Star Wars: The Clone Wars – Pursuit (Post #14)

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[Note: The following post contains spoilers for the Star Wars: The Clone Wars episodes, “Grievous Intrigue,” “The Deserter,” and “Lightsaber Lost”.]

2.09-2.10: “Grievous Intrigue,” “The Deserter”

"The Deserter"

“The Deserter”

The first episode in this pair is a highly charged action spectacular detailing a rescue mission on the part of Obi-Wan, Anakin, and Jedi Master Adi Gallia to rescue Master Eeth Koth from the clutches of General Grievous, which–after a long gap since his last appearance–reasserts both Grievous’ supreme evil and formidable abilities as well as his cunning. At the start, we see him overcome an extremely skilled Jedi, although there is also a level of cheating to his win, given that not only is he fighting with four lightsabers against one, but his droids are attacking Koth from behind with electrical charges. But throughout each of the battles, he displays a frustrating ability to always get the upper hand, even when it seems he’s cornered or defeated, and to always escape, crawling away like an insect.

Furthermore, although Koth believes that his hand signals to the other Jedi to alert them to where he is go unnoticed by Grievous, Grievous actually lays a trap to catch them when they arrive. Not that he is wholly successful. In fact, Obi-Wan again proves to be a formidable opponent–foreshadowing the fact that in Episode III, Obi-Wan will finally be the one to finish Grievous off–and when Grievous orders his droids to blow up the Republic ship, his fleeing vessel gets karmically caught in the crossfire, as well, and he ends up having to crash land on the nearby planet. In the next episode, while on that planet, Grievous will work many of his droids literally to death, completely callous to their inability to function without power, and still manage to get away, which again reasserts his cruelty (in casually damaging other creatures that are made up of very similar parts as he is) and tenacity. While fighting him in “Grievous Intrigue,” Obi-Wan tells him that he has no real power, but simply an army full of soldiers with no real will, who have simply been programmed to follow him, but the truly despicable Grievous seems fine with that. To him, as Cersei Lannister on Game of Thrones asserts, “Power is power.” It doesn’t really matter how he has gotten it or in what form, as long as he can use it to fight the Republic and Jedi.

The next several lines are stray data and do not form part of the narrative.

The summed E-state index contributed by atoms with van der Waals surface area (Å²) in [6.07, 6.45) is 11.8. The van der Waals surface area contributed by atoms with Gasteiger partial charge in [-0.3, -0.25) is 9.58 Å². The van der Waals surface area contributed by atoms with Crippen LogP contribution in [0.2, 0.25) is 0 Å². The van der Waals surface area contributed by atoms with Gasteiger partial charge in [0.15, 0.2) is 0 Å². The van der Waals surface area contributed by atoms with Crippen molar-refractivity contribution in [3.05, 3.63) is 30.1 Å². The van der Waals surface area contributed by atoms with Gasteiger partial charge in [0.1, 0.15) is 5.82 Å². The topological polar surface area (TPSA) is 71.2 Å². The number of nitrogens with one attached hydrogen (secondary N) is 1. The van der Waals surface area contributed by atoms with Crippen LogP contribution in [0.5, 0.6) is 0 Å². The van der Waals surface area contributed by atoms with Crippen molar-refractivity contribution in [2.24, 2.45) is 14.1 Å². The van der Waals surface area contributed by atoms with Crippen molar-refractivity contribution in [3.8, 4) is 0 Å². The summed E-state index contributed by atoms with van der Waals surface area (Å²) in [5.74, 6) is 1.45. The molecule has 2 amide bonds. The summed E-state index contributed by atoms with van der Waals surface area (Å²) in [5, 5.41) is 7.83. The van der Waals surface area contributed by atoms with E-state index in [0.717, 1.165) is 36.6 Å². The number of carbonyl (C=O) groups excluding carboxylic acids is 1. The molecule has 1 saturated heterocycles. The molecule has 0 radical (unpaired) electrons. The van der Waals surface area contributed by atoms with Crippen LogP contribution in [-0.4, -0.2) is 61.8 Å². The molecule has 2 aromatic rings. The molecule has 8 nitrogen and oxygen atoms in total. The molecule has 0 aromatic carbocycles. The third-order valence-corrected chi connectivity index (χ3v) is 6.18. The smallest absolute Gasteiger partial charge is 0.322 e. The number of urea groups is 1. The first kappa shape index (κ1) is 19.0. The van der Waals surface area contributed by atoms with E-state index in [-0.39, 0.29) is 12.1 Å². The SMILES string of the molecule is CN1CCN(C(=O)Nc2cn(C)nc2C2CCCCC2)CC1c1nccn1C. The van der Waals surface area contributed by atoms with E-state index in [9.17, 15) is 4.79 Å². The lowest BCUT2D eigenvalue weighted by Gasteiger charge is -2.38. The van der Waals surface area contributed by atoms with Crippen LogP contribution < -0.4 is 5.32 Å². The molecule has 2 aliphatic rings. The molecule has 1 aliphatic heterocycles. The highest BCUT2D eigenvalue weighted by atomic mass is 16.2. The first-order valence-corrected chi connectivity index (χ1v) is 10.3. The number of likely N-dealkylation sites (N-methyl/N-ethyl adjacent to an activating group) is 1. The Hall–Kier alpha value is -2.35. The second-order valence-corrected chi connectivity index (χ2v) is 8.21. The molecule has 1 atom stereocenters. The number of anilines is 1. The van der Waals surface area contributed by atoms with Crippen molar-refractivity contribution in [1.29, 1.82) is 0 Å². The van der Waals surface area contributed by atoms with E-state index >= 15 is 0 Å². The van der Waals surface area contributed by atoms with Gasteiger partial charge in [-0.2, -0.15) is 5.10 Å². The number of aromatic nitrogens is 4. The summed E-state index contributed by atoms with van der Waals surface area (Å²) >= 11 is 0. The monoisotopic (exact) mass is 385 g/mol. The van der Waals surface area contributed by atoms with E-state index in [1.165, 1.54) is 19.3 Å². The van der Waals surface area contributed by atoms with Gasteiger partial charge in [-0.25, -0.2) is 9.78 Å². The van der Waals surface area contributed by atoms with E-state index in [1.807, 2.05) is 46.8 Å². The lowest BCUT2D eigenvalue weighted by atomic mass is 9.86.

What is ironic about that is that Palpatine similarly considers his army of clones to be a mindless force, completely bent to his will, and in the end, it seems that that is what they sadly become, but at this point, that isn’t the case, as explored in the truly beautiful episode, “The Deserter,” in which Rex is wounded and finds himself healing on the farm of a man who turns out to have been a Clone who deserted after the first Battle of Geonosis and is now married and raising his two young children. This episode works as a perfect counterpoint to “The Hidden Enemy,” in which Rex encountered Slick, a Clone traitor working with the Separatists as a form of protest against the servitude he feels he and his brothers have been forced into by the Republic. This time around, he is brought face to face with someone he initially considers a traitor to his brothers, as well, and yet over the course of his time with him, he learns to respect him.

This Clone, Cut, isn’t as radical as Slick. He has no interest in actively working with the enemies to undermine the Republic. After experiencing the horrors of war firsthand, he simply wants to leave that life behind all together. From his perspective, his Clone brothers were all indoctrinated from birth into a violent way of life that is ultimately meaningless, fighting in a war that they don’t really understand, just like the Separatist droids–and it is one of the episode’s brilliant dramatic ironies that neither he nor Rex realizes just how accurate that really is–and he wants to create life, instead, in the form of his children and the crops he now tends.

Author: Robert Berg

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